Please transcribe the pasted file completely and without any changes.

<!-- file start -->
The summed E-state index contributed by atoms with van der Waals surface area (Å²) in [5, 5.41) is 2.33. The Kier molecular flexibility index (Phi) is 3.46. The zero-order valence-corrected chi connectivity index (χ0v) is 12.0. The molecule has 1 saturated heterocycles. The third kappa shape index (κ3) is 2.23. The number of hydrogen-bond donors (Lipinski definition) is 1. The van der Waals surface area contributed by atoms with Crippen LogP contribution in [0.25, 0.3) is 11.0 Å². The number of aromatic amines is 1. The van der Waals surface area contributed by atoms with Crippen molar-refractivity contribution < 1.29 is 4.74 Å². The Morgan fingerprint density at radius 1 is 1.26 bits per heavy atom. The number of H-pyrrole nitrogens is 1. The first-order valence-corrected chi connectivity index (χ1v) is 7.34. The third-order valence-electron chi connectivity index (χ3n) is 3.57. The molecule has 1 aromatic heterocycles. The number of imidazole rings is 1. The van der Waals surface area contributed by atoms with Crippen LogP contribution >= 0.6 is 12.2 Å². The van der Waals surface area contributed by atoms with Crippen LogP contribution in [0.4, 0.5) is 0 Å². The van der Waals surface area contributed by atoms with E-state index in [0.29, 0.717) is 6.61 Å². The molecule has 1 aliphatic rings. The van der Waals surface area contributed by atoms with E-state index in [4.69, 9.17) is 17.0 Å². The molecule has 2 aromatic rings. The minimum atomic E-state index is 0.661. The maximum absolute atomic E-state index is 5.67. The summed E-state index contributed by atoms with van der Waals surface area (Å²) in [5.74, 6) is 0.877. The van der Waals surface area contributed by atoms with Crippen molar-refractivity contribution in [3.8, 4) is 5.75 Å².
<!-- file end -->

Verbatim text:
The summed E-state index contributed by atoms with van der Waals surface area (Å²) in [5, 5.41) is 2.33. The Kier molecular flexibility index (Phi) is 3.46. The zero-order valence-corrected chi connectivity index (χ0v) is 12.0. The molecule has 1 saturated heterocycles. The third kappa shape index (κ3) is 2.23. The number of hydrogen-bond donors (Lipinski definition) is 1. The van der Waals surface area contributed by atoms with Crippen LogP contribution in [0.25, 0.3) is 11.0 Å². The number of aromatic amines is 1. The van der Waals surface area contributed by atoms with Crippen molar-refractivity contribution < 1.29 is 4.74 Å². The Morgan fingerprint density at radius 1 is 1.26 bits per heavy atom. The number of H-pyrrole nitrogens is 1. The first-order valence-corrected chi connectivity index (χ1v) is 7.34. The third-order valence-electron chi connectivity index (χ3n) is 3.57. The molecule has 1 aromatic heterocycles. The number of imidazole rings is 1. The van der Waals surface area contributed by atoms with Crippen LogP contribution >= 0.6 is 12.2 Å². The van der Waals surface area contributed by atoms with Crippen LogP contribution in [0.4, 0.5) is 0 Å². The van der Waals surface area contributed by atoms with E-state index in [0.29, 0.717) is 6.61 Å². The molecule has 1 aliphatic rings. The van der Waals surface area contributed by atoms with E-state index in [4.69, 9.17) is 17.0 Å². The molecule has 2 aromatic rings. The minimum atomic E-state index is 0.661. The maximum absolute atomic E-state index is 5.67. The summed E-state index contributed by atoms with van der Waals surface area (Å²) in [5.74, 6) is 0.877. The van der Waals surface area contributed by atoms with Crippen molar-refractivity contribution in [3.8, 4) is 5.75 Å².